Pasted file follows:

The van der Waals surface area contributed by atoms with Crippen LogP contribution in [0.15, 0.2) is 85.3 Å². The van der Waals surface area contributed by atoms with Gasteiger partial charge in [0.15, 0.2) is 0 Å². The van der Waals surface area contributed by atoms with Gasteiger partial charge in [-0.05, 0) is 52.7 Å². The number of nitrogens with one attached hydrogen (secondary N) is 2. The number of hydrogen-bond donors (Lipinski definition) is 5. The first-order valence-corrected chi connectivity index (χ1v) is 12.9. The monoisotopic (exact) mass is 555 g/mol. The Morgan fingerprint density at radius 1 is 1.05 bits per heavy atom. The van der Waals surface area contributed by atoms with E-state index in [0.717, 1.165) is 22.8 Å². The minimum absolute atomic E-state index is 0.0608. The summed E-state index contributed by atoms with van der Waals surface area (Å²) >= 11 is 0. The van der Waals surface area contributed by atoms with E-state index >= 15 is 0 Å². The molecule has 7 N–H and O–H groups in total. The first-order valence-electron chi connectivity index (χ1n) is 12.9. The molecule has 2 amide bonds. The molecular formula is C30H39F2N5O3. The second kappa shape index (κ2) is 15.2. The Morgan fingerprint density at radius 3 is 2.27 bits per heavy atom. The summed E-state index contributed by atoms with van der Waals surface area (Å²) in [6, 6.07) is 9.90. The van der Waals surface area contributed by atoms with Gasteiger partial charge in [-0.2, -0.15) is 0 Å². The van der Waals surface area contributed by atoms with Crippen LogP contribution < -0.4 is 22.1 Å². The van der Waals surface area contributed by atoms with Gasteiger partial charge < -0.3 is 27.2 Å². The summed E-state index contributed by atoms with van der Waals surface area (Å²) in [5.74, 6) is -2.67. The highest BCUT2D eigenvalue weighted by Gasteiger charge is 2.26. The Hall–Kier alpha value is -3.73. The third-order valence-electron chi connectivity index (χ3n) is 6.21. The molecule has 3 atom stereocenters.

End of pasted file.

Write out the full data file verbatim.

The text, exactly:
The van der Waals surface area contributed by atoms with Crippen LogP contribution in [0.15, 0.2) is 85.3 Å². The van der Waals surface area contributed by atoms with Gasteiger partial charge in [0.15, 0.2) is 0 Å². The van der Waals surface area contributed by atoms with Gasteiger partial charge in [-0.05, 0) is 52.7 Å². The number of nitrogens with one attached hydrogen (secondary N) is 2. The number of hydrogen-bond donors (Lipinski definition) is 5. The first-order valence-corrected chi connectivity index (χ1v) is 12.9. The monoisotopic (exact) mass is 555 g/mol. The Morgan fingerprint density at radius 1 is 1.05 bits per heavy atom. The van der Waals surface area contributed by atoms with E-state index in [0.717, 1.165) is 22.8 Å². The minimum absolute atomic E-state index is 0.0608. The summed E-state index contributed by atoms with van der Waals surface area (Å²) >= 11 is 0. The van der Waals surface area contributed by atoms with E-state index >= 15 is 0 Å². The molecule has 7 N–H and O–H groups in total. The first-order valence-electron chi connectivity index (χ1n) is 12.9. The molecule has 2 amide bonds. The molecular formula is C30H39F2N5O3. The second kappa shape index (κ2) is 15.2. The Morgan fingerprint density at radius 3 is 2.27 bits per heavy atom. The summed E-state index contributed by atoms with van der Waals surface area (Å²) in [6, 6.07) is 9.90. The van der Waals surface area contributed by atoms with Gasteiger partial charge in [-0.2, -0.15) is 0 Å². The van der Waals surface area contributed by atoms with Crippen LogP contribution < -0.4 is 22.1 Å². The van der Waals surface area contributed by atoms with Gasteiger partial charge < -0.3 is 27.2 Å². The summed E-state index contributed by atoms with van der Waals surface area (Å²) in [5.74, 6) is -2.67. The highest BCUT2D eigenvalue weighted by Gasteiger charge is 2.26. The Hall–Kier alpha value is -3.73. The third-order valence-electron chi connectivity index (χ3n) is 6.21. The molecule has 3 atom stereocenters.